How does it feel being wrong?
You know the story about being wrong? We’ve all been told the story of Road Runner and Wile E. Coyote at least once in our lives. It goes like this- a coyote is walking and marches off a cliff. He’s fine, walking on air- until he realizes he has nothing to walk on. The coyote only falls when he realizes he is wrong. Being wrong and realizing you’re wrong are totally different. So the answer to the title question is: nothing. But does that mean our actions are in vain? No, not necessarily.
And the point is this: we, the people of America, need more unbiased information if we want to do anything about the Earth. Notice how I didn’t say global warming, global cooling, or the apocalypse. I don’t know enough to really be 100% right. I used to think that recycling, eating vegetarian, and turning off every single light in my house would save the world. But now, thanks to a discussion with The New York Times environmental blogger Andrew Revkin (of dot earth, an environmental blog within The New York Times) I know that even if one family were to do that, it really wouldn’t help. And that’s when I realized I was wrong.
So what would help? Switching an entire community or even a populated, energy-using neighborhood to better energy resources (like renewable resources), for one. Changing our transportation habits would definitely make a difference. After checking out my carbon footprint, I learned that taking a car traveling to school/ work took up most of my Bigfoot carbon footprint. I uses 14 tons of energy a year (which is the same as the average grown up), but within less than 40 years, I should lower it to 2 tons! Checking out your carbon footprint is essential if you really want to know how you impact the earth.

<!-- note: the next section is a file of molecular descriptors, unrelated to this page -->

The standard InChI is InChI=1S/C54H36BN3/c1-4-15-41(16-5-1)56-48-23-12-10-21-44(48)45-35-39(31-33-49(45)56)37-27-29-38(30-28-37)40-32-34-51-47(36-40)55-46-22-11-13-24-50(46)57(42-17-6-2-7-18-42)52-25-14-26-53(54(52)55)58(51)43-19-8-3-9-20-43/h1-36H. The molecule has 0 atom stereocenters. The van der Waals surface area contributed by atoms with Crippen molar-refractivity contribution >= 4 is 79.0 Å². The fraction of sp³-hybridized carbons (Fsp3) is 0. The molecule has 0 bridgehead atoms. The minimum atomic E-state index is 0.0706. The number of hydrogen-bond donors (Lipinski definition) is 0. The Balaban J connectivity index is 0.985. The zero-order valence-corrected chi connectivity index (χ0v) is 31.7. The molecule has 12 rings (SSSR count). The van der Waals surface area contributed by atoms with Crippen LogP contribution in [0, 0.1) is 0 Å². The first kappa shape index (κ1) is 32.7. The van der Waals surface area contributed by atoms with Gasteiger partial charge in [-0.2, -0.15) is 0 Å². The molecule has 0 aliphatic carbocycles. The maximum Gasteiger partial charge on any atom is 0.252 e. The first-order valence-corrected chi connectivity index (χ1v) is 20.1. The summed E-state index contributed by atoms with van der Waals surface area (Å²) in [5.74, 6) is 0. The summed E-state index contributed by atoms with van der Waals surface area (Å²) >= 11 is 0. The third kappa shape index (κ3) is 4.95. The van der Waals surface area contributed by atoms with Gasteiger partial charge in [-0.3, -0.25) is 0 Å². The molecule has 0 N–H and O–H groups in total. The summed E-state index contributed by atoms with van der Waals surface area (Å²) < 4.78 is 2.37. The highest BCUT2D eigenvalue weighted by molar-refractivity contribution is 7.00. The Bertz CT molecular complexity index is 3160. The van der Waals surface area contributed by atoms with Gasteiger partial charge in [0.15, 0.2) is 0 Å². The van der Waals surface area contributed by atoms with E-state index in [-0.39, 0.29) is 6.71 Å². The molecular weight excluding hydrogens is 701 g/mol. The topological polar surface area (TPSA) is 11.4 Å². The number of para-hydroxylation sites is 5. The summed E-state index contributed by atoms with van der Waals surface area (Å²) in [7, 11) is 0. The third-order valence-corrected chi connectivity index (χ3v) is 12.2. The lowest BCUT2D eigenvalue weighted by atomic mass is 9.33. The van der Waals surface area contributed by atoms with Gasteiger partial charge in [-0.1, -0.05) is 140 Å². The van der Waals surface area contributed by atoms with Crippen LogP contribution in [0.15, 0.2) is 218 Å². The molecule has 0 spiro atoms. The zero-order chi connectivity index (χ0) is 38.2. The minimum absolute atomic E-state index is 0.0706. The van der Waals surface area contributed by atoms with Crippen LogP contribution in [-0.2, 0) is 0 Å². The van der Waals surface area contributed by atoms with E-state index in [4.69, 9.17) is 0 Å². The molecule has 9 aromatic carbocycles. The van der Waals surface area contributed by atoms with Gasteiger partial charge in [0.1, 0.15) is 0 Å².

Well, the graph really speaks for itself. We all know we should carpool, yes? But if we could, we probably would be carpooling to work or school.
My final project is on changing lifestyle habits, and my partner and I are trying to answer the essential question: “How could influencing young adults to shop at farmers markets and/or garden with their parents help the environment, their health, and the economy?” And this, my fellow people of the earth, is where farmers markets and eating local and organic comes into play. Eating local foods from farmers market really affect a person’s health. Not only is the food super fresh, but the consumer almost has to eat their vegetables and fruits. Also, eating locally means the romaine lettuce and carrots we crunch don’t have to travel the hundreds of miles they usually do to end up on our plates. Did you know garlic that we cook with is usually grown in China? Now I know that 5% doesn’t sound like a lot, but when you compare that percentage to other parts of the graph we send out, it stands out. To reduce carbon emissions by changing your lifestyle habits realistically, go to a farmers market or garden at home! And I know we can’t always pick fresh tomatoes from the garden we don’t have in our backyard, so I will continue to try and find more realistic ways of “green” living.
So, how does it feel being wrong? Like a slap to the face? Or more like, I cannot believe I did all that for nothing!? You learn from your mistakes. In this case, your mistakes would be assuming that the organic food you buy at the supermarket is good for the environment or keeping the lights on in fear of burning out your light bulbs. Think, observe, make a difference.